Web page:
The atmosphere inside is amazing. The event itself begins with a real life DJ Sona playing at some decks on the stage, and the crowd goes bananas for it. More ecigarettes blow incessant strawberry and lime smelling vapour through the air. The analysts desk is situated up above Luna Park itself, and the commentary team does their best to weave a narrative for the uninitiated. Around our seats though, everyone just wants the games to start. After an hour of analysis, the two teams come out, they sit at their computers and they start to play.
When I asked the Chiefs players the next day, Spookz and Swiffer argue briefly about the setup down on the stage. "Basically they have white noise playing through the headphones." he says, when Swiffer interjects with "It's pink noise." "White noise? Pink noise? It's white noise," continues Spookz. "So in the headphones they're playing white noise, and you've got your team comms, and you've got the game audio. So you can't really hear the crowd, but you can feel the vibrations when they react to something big."
The game is played on a ten second delay, so the only people getting a hint about what's to come are those in the audience -- the Chiefs players get extremely vocal during a successful gank, so when they start yelling you can tell a Legacy player is about to die. "We'd make a play, and then we'd just wait for it" explained Swiffer, while Swip3rR and Spookz laughed in the background. "And then you could feel the vibrations from the crowd."
Halfway through the night EGym's PC experienced technical difficulties, forcing both teams into a 'paused' state, where they had to sit and wait for the computer to be replaced. No talking was allowed during this time. Swiffer explained the situation. "Actually Riot realised that we had been paused for a really long time, so they allowed us to speak during the pause time," he told me. "They did that so we could re-establish where we were. It didn't impact us I think."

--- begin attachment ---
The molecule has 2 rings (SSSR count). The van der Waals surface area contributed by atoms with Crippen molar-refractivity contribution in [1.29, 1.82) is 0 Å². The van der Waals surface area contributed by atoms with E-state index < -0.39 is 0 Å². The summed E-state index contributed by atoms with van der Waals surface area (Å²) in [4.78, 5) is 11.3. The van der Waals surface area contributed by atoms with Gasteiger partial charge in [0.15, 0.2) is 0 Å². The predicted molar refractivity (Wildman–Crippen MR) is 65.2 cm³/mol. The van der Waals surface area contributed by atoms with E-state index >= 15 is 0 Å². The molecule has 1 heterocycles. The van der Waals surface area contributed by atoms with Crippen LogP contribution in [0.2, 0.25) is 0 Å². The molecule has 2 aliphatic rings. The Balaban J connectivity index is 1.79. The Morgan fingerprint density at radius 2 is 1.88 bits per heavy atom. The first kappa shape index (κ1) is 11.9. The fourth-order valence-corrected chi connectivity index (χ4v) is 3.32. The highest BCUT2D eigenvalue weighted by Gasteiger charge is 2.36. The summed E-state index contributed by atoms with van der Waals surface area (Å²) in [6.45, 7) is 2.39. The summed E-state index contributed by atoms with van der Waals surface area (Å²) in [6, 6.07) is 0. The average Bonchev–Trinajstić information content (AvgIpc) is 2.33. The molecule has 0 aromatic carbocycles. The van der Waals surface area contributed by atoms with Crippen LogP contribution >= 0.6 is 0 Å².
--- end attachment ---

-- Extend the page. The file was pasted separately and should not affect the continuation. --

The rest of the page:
Legacy only managed to take one game off the Chiefs in the end, losing 3-1. Three out of the four analysts shoutcasting the event predicted the Chiefs would win 3 - 0, so ultimately Legacy did better than expected. The Chiefs were simply too good -- they spent the season undefeated, and it makes sense that they'd be able to take out a best of five showdown with their long time rivals.
The Chiefs walk away with $16,000 and a trip to the International Wildcard Qualifiers in Istanbul -- if successful there, they'll move on to the World Championships. Legacy walks away with another chapter in their saga and their first loss to The Chiefs in a Finals game -- but they can hold their heads high knowing they stopped the Chief's 28 game winning streak. What was most surprising for me was the way Riot managed to make a sports outing their own -- it might have been on a much smaller scale than DOTA 2's International Tournament, but it had no shortage of attractions for League of Legends fans. If anything, it's the guideline against which all other eSports events in Australia will be measured from here on out.